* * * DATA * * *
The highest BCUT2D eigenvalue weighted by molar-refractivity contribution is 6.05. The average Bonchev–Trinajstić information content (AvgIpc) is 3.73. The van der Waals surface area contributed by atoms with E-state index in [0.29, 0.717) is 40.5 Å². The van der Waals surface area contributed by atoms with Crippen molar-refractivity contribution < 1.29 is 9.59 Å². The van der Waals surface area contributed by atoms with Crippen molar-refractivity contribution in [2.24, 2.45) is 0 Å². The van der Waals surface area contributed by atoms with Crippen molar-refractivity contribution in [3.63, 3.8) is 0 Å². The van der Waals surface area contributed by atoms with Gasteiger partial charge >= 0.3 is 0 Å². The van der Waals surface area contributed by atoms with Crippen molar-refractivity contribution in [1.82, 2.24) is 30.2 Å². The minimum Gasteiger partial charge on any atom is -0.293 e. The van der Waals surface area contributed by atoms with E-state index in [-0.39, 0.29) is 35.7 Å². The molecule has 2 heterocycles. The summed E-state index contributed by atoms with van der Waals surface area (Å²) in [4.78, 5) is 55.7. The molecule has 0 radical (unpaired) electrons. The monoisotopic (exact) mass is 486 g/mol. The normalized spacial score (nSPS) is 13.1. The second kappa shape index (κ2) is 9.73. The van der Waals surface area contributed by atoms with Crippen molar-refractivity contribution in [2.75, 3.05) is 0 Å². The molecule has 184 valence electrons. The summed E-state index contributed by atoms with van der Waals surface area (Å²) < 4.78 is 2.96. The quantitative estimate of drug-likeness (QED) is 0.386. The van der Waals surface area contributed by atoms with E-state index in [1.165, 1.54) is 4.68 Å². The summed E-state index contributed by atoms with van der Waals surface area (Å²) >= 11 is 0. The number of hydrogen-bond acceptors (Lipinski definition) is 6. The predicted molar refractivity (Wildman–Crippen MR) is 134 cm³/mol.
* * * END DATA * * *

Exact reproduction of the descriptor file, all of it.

The highest BCUT2D eigenvalue weighted by molar-refractivity contribution is 6.05. The average Bonchev–Trinajstić information content (AvgIpc) is 3.73. The van der Waals surface area contributed by atoms with E-state index in [0.29, 0.717) is 40.5 Å². The van der Waals surface area contributed by atoms with Crippen molar-refractivity contribution < 1.29 is 9.59 Å². The van der Waals surface area contributed by atoms with Crippen molar-refractivity contribution in [2.24, 2.45) is 0 Å². The van der Waals surface area contributed by atoms with Crippen molar-refractivity contribution in [3.63, 3.8) is 0 Å². The van der Waals surface area contributed by atoms with Gasteiger partial charge >= 0.3 is 0 Å². The van der Waals surface area contributed by atoms with Crippen molar-refractivity contribution in [1.82, 2.24) is 30.2 Å². The minimum Gasteiger partial charge on any atom is -0.293 e. The van der Waals surface area contributed by atoms with E-state index in [-0.39, 0.29) is 35.7 Å². The molecule has 2 heterocycles. The summed E-state index contributed by atoms with van der Waals surface area (Å²) in [4.78, 5) is 55.7. The molecule has 0 radical (unpaired) electrons. The monoisotopic (exact) mass is 486 g/mol. The normalized spacial score (nSPS) is 13.1. The second kappa shape index (κ2) is 9.73. The van der Waals surface area contributed by atoms with Crippen molar-refractivity contribution in [2.75, 3.05) is 0 Å². The molecule has 184 valence electrons. The summed E-state index contributed by atoms with van der Waals surface area (Å²) < 4.78 is 2.96. The quantitative estimate of drug-likeness (QED) is 0.386. The van der Waals surface area contributed by atoms with E-state index in [1.165, 1.54) is 4.68 Å². The summed E-state index contributed by atoms with van der Waals surface area (Å²) >= 11 is 0. The number of hydrogen-bond acceptors (Lipinski definition) is 6. The predicted molar refractivity (Wildman–Crippen MR) is 134 cm³/mol.